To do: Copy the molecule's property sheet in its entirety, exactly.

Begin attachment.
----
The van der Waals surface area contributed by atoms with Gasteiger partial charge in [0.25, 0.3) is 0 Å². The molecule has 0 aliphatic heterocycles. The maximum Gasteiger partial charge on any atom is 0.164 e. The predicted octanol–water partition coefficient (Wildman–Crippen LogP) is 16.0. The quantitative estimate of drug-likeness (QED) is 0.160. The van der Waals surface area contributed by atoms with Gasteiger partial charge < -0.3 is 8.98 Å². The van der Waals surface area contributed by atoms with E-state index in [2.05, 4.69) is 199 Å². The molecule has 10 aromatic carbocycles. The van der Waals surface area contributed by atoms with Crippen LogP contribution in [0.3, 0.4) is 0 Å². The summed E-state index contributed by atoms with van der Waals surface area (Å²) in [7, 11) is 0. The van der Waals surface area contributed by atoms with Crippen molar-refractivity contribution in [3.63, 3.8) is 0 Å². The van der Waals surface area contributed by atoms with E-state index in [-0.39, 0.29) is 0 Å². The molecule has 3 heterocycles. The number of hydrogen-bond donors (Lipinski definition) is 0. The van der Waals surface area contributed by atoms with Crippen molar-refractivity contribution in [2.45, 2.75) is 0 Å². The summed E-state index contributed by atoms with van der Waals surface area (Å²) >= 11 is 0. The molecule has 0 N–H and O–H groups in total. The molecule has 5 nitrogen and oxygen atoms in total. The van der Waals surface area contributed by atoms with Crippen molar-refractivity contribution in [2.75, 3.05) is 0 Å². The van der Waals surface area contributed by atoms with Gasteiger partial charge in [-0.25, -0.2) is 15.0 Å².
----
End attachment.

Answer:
The van der Waals surface area contributed by atoms with Gasteiger partial charge in [0.25, 0.3) is 0 Å². The molecule has 0 aliphatic heterocycles. The maximum Gasteiger partial charge on any atom is 0.164 e. The predicted octanol–water partition coefficient (Wildman–Crippen LogP) is 16.0. The quantitative estimate of drug-likeness (QED) is 0.160. The van der Waals surface area contributed by atoms with Gasteiger partial charge < -0.3 is 8.98 Å². The van der Waals surface area contributed by atoms with E-state index in [2.05, 4.69) is 199 Å². The molecule has 10 aromatic carbocycles. The van der Waals surface area contributed by atoms with Crippen LogP contribution in [0.3, 0.4) is 0 Å². The summed E-state index contributed by atoms with van der Waals surface area (Å²) in [7, 11) is 0. The van der Waals surface area contributed by atoms with Crippen molar-refractivity contribution in [3.63, 3.8) is 0 Å². The van der Waals surface area contributed by atoms with E-state index in [-0.39, 0.29) is 0 Å². The molecule has 3 heterocycles. The number of hydrogen-bond donors (Lipinski definition) is 0. The van der Waals surface area contributed by atoms with Crippen molar-refractivity contribution in [2.45, 2.75) is 0 Å². The summed E-state index contributed by atoms with van der Waals surface area (Å²) >= 11 is 0. The molecule has 0 N–H and O–H groups in total. The molecule has 5 nitrogen and oxygen atoms in total. The van der Waals surface area contributed by atoms with Crippen molar-refractivity contribution in [2.75, 3.05) is 0 Å². The van der Waals surface area contributed by atoms with Gasteiger partial charge in [-0.25, -0.2) is 15.0 Å².